Spin Offs, Shak Part b

Spin Offs, Shak Part b

Previous Next


Shak scanned the hills he was approaching and then checked back to the other side of the field. On top of one of the far hills, strewn with old standing stones, he saw one of those stones stand up. Or, rather a monster with grey and black speckled skin stood and raised a great mace into the sky and roared a bellowing treat. Light preserve! It was a hill troll.

Shak ran. Something thrummed above his head and a stone landed twenty feet ahead of him, thumping deeply into the ground. Shak crested the peek of the hill as another stone glanced off a rock just a few feet to his right, the cracking sound of stone on stone made him cry out in fear. He bolted down the hill and angled towards clear ground. He did not look back again and he sprinted harder than he had since he had been a child. He kept running, until there was no more sun to light the way. Behind him he heard another roar, it encouraged him to keep going, picking his way across the rough terrain in the grey twilight.

Eventually he had to stop, scraped and bruised, worn out from his flight he fumbled around with the water skin, took a drink and fell asleep clutching his bedroll.



Shak was pleased and somewhat surprised to wake up in the land of the living. Or, he at least assumed he was in the land of the living by the gnawing hunger twisting his guts. As well, he still bore the scraps and cuts he had received the night before during his flight from the hill troll. After assessing his surroundings and having found no food he headed in a southeasterly direction, hoping he would find a homestead soon. As the morning passed he wound his way through the hills, the summer heat becoming oppressive by midday. Near the edge of a line of hills he was able to see for many yat, southwest the hills gave way to open plains again, though to the southeast he could see smaller hills with swaths of trees and brush running across them. From beyond one of the nearer clusters of trees he could see a few wispy columns of smoke rising skyward. Civilization of some sort lay in that direction, so he headed towards the smoke.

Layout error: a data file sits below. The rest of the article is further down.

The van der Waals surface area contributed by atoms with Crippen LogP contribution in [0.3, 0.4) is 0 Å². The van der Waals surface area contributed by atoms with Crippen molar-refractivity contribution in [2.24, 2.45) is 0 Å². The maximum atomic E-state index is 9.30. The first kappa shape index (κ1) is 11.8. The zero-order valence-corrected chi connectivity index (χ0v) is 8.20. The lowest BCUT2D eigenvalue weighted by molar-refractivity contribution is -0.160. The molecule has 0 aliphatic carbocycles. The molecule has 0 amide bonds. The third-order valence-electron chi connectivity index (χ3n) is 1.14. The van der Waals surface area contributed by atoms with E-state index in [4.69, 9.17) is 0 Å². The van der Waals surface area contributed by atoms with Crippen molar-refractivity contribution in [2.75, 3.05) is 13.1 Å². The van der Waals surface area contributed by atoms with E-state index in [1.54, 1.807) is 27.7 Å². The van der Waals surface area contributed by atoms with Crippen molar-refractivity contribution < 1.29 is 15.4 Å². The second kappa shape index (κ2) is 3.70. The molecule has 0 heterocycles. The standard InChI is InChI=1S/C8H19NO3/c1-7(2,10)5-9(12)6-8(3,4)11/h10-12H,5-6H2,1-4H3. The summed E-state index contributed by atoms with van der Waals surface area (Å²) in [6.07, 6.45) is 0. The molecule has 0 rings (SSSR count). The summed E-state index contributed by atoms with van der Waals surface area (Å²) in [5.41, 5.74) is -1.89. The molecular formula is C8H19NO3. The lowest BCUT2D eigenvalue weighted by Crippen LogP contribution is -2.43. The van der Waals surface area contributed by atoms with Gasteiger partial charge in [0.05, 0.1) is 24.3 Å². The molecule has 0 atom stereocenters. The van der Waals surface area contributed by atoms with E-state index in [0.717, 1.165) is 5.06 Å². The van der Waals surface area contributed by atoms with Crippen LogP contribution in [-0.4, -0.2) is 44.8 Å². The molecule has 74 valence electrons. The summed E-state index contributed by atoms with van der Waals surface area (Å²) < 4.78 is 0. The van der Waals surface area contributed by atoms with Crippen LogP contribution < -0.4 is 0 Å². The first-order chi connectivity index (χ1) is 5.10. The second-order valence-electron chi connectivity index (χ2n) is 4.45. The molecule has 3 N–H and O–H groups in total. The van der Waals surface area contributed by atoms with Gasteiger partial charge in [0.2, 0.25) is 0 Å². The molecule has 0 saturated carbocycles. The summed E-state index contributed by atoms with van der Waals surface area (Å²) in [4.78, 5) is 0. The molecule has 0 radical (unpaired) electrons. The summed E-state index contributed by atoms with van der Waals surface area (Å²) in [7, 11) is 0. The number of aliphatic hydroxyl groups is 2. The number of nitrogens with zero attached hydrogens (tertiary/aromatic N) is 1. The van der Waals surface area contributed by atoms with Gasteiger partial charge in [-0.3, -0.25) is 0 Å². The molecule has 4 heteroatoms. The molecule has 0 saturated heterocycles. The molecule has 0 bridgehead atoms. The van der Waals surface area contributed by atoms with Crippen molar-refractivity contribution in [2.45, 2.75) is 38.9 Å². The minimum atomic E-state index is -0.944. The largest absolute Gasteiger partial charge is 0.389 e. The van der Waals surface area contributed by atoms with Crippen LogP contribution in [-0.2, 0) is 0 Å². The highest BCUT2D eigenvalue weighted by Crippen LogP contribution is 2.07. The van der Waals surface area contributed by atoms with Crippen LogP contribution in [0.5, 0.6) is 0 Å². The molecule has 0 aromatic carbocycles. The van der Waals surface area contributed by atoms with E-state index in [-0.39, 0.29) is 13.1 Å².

By mid-afternoon he passed through a small copse and down out of the hills, three homesteads were clustered within shouting distance of each other near a cart track. He could see that they had erected a watchtower made of rough cut timber. By the time he came across the back pasture of the nearest homestead a posse of nearly twenty armed people were ready to greet him. If he had not been so hungry and in need of direction he would have moved off without disturbing these people. However, chances were the locals were more concerned with hill trolls than a lone wanderer.

Shak raised his hands in greeting, “Hello, I’m passing through on my way to Els’Marithe, I’m guessing this is Bowder or nearly so?”

They gave him long hard looks and Shak was distinctly aware of being alien to these people, his darker skin and accent marked him as being Tannican. The moments stretched out and then a whistle from the direction of the watchtower seemed to relax folks enough that they lowered raised weapons and stood easier, a few spared quick glances, one to the other. Finally a burly man stepped forward, raised an open hand, “Peace be with you outlander.”

Shak bowed deeply, “Light be praised.”

The big guy seemed unimpressed with Shak’s greeting, however he answered the earlier question, “This is part of Old Bowder, though the village proper is another yat east of here. Els’Marithe, though we hardly called it that even before the mage showed up, is about a days walk eastward of our village. Stick to the east bound track and you will pass through both the village and the mage’s town.”